The Gender Gap Among Top Business Executives
This paper examines gender differences among top business executives using a large executive-employer matched data set spanning the last quarter century. Female executives make up 6.2% of the sample and we find they exhibit more labor market churning – both higher entry and higher exit rates. Unconditionally, women earn 26% less than men, which decreases to 7.9% once executive characteristics, firm characteristics, and in particular job title are accounted for. The paper explores the extent to which firm-level temporal flexibility and corporate culture can explain these gender differences. Although we find that women tend to select into firms with temporal flexibility and a female-friendly corporate culture, there is no evidence that this sorting drives the gender pay gap. However, we do find evidence that corporate culture affects pay gaps within firms: the within-firm gender pay gap disappears entirely at female-friendly firms. Overall, while both corporate culture and flexibility affect the female share of employment, only corporate culture influences the gender pay gap.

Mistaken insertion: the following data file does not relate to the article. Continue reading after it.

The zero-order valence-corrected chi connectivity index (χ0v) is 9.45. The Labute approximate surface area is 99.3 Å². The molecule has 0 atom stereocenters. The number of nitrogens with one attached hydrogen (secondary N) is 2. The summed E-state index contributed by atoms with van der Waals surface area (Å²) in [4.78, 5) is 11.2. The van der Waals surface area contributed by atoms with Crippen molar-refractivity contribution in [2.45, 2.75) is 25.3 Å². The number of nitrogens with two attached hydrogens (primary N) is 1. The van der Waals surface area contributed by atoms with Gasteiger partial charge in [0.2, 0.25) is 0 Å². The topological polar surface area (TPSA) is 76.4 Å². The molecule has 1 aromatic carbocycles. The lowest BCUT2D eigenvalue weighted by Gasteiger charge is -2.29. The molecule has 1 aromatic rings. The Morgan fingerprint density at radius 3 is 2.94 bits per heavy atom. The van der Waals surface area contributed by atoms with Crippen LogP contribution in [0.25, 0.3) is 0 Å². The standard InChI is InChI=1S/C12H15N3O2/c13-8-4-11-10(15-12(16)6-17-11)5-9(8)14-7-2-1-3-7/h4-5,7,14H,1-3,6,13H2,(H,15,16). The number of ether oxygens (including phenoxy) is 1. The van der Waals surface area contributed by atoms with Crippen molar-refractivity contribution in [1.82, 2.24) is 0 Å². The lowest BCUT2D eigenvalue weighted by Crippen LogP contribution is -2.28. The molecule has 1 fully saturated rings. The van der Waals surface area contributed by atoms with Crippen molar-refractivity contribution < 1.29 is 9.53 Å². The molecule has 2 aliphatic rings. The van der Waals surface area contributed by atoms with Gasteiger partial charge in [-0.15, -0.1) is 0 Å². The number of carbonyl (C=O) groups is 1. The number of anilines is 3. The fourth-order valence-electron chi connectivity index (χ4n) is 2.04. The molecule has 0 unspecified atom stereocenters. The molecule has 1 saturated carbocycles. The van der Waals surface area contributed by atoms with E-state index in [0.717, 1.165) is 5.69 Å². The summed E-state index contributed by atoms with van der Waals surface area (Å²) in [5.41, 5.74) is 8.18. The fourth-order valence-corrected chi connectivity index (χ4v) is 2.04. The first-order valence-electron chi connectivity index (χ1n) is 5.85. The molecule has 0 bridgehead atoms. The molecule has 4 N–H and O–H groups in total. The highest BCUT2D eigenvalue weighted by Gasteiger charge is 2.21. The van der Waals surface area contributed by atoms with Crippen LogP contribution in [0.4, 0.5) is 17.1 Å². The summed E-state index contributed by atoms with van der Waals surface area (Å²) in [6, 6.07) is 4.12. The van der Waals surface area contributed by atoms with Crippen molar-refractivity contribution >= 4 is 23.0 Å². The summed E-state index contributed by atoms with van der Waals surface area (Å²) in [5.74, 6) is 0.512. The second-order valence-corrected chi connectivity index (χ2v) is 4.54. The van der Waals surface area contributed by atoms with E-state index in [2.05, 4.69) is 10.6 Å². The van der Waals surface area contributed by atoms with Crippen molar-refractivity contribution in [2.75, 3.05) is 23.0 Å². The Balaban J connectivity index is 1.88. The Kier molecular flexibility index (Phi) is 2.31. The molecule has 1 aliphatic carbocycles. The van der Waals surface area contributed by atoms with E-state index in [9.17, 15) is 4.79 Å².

We are grateful to numerous colleagues, as well as participants at a variety of presentations for helpful comments and suggestions. Financial support from NSF under grant SMA-1360207 is gratefully acknowledged. The views expressed herein are those of the authors and do not necessarily reflect the views of the National Bureau of Economic Research.